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Stanford Faculty Debates Teaching of Western Culture


In a debate that reflects larger concerns over academia's place in society, faculty members at Stanford University yesterday discussed whether to abolish its required Western Culture program in favor of one including authors from a wider variety of traditions.

The Faculty Senate met for preliminary consideration of a report on the Western Culture program that recommends abolishing the current courses, and both sides produced " stunning oratory," said Lecturer on History Barry M. Katz, one of the report's authors.

"Both sides articulated very forceful positions," he said, adding that because the faculty speakers list is unusually long, there will be no vote on the program for at least a month.

Outside yesterday's meeting, almost 100 students, including members of the Black Student Union and a campus Hispanic group, held a silent vigil in favor of the change. Many students held posters with the name of a book and an author not included in the program's core list of 15 books, Katz said.

The Western Culture program requires that students take one of eight wide-ranging courses. The core books--including works by Homer, Dante, Darwin and Marx--are required reading in each of the eight, but beyond them, instructors can choose which books to include.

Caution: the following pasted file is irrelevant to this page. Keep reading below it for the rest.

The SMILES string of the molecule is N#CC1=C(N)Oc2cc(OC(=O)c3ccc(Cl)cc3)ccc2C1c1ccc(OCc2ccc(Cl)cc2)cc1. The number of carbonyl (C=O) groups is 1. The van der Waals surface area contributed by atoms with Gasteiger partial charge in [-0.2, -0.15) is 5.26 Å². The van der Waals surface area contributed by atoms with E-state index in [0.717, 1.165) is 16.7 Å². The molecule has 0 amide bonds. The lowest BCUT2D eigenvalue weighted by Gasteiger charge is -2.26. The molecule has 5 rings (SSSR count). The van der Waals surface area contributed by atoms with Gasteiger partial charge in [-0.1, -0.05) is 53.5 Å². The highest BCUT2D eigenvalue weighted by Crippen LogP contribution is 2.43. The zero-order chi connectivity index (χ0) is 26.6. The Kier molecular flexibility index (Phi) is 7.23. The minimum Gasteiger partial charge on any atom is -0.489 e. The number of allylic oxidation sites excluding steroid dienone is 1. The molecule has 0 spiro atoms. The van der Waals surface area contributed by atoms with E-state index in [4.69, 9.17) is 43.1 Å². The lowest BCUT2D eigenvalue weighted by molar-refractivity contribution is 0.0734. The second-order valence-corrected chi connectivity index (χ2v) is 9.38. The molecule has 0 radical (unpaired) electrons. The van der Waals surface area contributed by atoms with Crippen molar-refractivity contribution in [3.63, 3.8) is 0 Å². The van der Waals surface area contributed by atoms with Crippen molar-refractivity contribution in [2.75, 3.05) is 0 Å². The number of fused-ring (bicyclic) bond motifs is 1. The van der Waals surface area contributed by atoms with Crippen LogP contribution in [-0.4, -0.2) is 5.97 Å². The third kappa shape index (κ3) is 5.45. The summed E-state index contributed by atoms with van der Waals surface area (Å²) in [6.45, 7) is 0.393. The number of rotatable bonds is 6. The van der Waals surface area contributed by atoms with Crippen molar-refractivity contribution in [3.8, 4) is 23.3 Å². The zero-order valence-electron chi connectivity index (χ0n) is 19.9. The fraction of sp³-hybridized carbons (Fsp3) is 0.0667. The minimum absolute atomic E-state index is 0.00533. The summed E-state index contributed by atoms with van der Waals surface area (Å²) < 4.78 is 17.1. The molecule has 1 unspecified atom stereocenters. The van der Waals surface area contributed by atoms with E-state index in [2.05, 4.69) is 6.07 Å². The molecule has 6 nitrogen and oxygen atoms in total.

Faculty members who support changing the requirement said that the reading list, which includes only works by white men, is inherently biased against women and minorities.

"The current program has a racist, sexist and imperialist bias," Katz said, noting that one-third of Stanford students are members of a non-Western ethnic background.

"It would be wonderful if there were a [common] cultural background we could grasp, but it's unclear that it exists," Katz said.

The task force report, which gained the unanimous approval of Stanford's Committee on Undergraduate Studies, recommends that, in order to incorporate non-Western ideas into the program, professors be given full control of their reading lists.

Although the core group of 15 books makes up only half of the reading for each course, the current arrangement does not allow the individual professor enough freedom, Katz said.

But faculty members against changing the requirement said that the works now included on the reading list are truly the best works that one can read.

"History was cruel to women, oppressed groups, the poor. They had to work in the mines, they died young, so they didn't leave great works, "said William M. Chase, a professor of English who opposes the proposed changes.

"We can't rewrite history. We can't pretend that Plato was female or an African," he said, "and you can't pretend Homer was Chinese."

Chace said that all of the courses in the program already address the contributions of women and minorities as part of the individual choices of their professors. Core works take up about half of the semester, he said.

Stanford already has a requirement in non-Western culture, Chace said. This course, he said, is the "natural and appropriate place to look for further expansion" of non-Western reading.

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